Now the narrative focuses upon Miller, the son of Abby and Yurev (protagonists in adventure fiction being quite potent, you see). Abby has raised the boy to think his father was another guy who died in WWII; even Yurev doesn't find out until late in the game that Miller is his son. Anyway the Miller section is pretty boring. He too is obsessed with finding Shelkagari, having heard stories of the trip into Nepal from his mother since he was a toddler.
Shot down during the Korean war, Miller spends the next decade or so in a Chinese prison. Here King works more Shelkagari mystery into the proceedings, but really the entire Miller section seems unnecessary. After being freed, Miller soon heads back to Asia where he takes his own journey to the Himalayas, going to the monastery Abby and Yurev visited. (Funnily enough, King skips over the entire trek, which had been presented as so dangerous in the preceeding section.) Miller finds the place empty and upon return to the US goes insane.
But there's a third narrative to come. Jumping ahead a few more decades, King takes us to 1985, where our protagonists are now the grandkids of Yurev and Abby (who are both still alive, and also together, due to Yurev's wife kicking the bucket). And the grandkids too are obsessed with finding Shelkagari! Two of the grandsons unite with a woman who claims to be descended from Jack Barbaree. Amid media interest this trio goes on their own journey into the Himalayas in search of Shelkagari...and damned if they don't find it.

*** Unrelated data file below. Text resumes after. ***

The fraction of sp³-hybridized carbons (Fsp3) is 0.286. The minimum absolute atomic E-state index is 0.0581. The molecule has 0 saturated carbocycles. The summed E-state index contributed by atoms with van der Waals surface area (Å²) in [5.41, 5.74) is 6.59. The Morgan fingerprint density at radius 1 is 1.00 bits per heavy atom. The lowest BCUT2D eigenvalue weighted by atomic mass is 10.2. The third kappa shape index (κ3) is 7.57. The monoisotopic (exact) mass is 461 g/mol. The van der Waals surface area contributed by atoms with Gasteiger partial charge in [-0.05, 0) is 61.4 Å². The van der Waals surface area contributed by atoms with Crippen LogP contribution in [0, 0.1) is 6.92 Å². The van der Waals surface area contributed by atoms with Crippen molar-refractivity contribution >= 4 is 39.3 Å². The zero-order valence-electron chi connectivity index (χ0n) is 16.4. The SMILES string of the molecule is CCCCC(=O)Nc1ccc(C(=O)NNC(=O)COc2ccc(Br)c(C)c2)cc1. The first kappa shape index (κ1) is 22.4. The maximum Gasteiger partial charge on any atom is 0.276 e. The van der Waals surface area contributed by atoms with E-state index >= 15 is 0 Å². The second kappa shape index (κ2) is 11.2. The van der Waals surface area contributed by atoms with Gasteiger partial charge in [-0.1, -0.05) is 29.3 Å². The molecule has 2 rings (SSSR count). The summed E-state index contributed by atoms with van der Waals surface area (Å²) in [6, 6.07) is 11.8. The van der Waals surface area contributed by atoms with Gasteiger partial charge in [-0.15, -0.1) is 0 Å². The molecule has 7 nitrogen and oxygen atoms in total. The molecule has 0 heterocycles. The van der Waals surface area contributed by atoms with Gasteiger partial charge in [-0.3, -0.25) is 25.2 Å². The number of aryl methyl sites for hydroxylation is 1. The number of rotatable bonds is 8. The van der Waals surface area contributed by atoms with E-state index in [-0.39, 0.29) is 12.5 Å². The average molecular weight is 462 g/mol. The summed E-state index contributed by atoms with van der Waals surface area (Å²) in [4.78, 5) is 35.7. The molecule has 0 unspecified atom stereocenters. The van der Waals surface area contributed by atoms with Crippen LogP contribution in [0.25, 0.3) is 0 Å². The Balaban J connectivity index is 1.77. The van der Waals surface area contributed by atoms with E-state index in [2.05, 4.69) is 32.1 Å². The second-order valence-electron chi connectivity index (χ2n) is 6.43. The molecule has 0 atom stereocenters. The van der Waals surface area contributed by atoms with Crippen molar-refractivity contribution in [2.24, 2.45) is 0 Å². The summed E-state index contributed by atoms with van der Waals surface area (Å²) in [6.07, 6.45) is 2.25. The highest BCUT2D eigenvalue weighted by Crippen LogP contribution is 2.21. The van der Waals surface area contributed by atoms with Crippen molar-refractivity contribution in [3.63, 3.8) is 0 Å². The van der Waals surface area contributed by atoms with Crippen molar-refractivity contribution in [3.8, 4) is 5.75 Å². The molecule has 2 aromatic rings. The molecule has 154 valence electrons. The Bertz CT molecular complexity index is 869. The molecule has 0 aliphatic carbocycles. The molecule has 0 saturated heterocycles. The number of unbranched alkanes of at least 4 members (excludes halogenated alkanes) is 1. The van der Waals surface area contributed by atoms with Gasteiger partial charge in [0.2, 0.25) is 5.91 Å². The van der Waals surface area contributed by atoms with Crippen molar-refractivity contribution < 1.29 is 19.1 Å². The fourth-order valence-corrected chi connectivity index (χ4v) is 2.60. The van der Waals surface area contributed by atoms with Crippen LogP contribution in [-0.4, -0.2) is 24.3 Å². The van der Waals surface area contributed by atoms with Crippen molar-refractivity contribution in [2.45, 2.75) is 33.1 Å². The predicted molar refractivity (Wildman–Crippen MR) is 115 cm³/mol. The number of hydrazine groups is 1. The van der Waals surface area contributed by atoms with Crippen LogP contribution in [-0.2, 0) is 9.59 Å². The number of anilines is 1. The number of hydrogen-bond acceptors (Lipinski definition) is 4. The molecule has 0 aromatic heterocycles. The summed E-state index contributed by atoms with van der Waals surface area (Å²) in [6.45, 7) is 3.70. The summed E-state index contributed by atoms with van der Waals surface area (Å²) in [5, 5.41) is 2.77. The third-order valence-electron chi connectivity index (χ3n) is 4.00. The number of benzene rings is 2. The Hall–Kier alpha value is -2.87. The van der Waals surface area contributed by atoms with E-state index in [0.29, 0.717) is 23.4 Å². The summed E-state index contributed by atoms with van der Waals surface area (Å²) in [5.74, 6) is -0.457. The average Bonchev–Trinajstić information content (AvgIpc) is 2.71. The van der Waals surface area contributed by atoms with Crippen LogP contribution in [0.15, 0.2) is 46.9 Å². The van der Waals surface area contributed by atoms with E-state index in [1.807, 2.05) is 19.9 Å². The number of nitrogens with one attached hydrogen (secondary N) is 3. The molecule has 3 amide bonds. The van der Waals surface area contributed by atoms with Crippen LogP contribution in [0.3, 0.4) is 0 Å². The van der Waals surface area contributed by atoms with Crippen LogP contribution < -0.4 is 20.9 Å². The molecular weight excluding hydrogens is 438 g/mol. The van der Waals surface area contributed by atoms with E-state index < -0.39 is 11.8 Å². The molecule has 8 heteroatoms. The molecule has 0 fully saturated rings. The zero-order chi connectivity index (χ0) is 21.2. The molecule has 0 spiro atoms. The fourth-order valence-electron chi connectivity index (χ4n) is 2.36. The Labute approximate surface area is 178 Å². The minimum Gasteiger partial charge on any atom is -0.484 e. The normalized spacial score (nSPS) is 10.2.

But the issue is, King devotes so much time to the first sequence in 1929 that these later sequences lack the necessary punch. It's Yurev and Abby we want to discover Shelkagari, not their friggin' grandkids. As it is, our now-elderly duo must stand around, waiting to hear if the jewel has been discovered. It also seemed to me that King lost the thread of his generations-spanning tale, with some of the latter portions coming off like wheel-spinning so he could fill up the interim of years before Shelkagari was found in the "present day" of the late 1980s.
Why didn't King just set the entire tale in 1929? Had he done so, I'm certain he would've not only had a tighter, more entertaining novel, but he would've had another commercial success to boot. As it is, Shelkagari the novel is now as lost and forgotten as the diamond itself.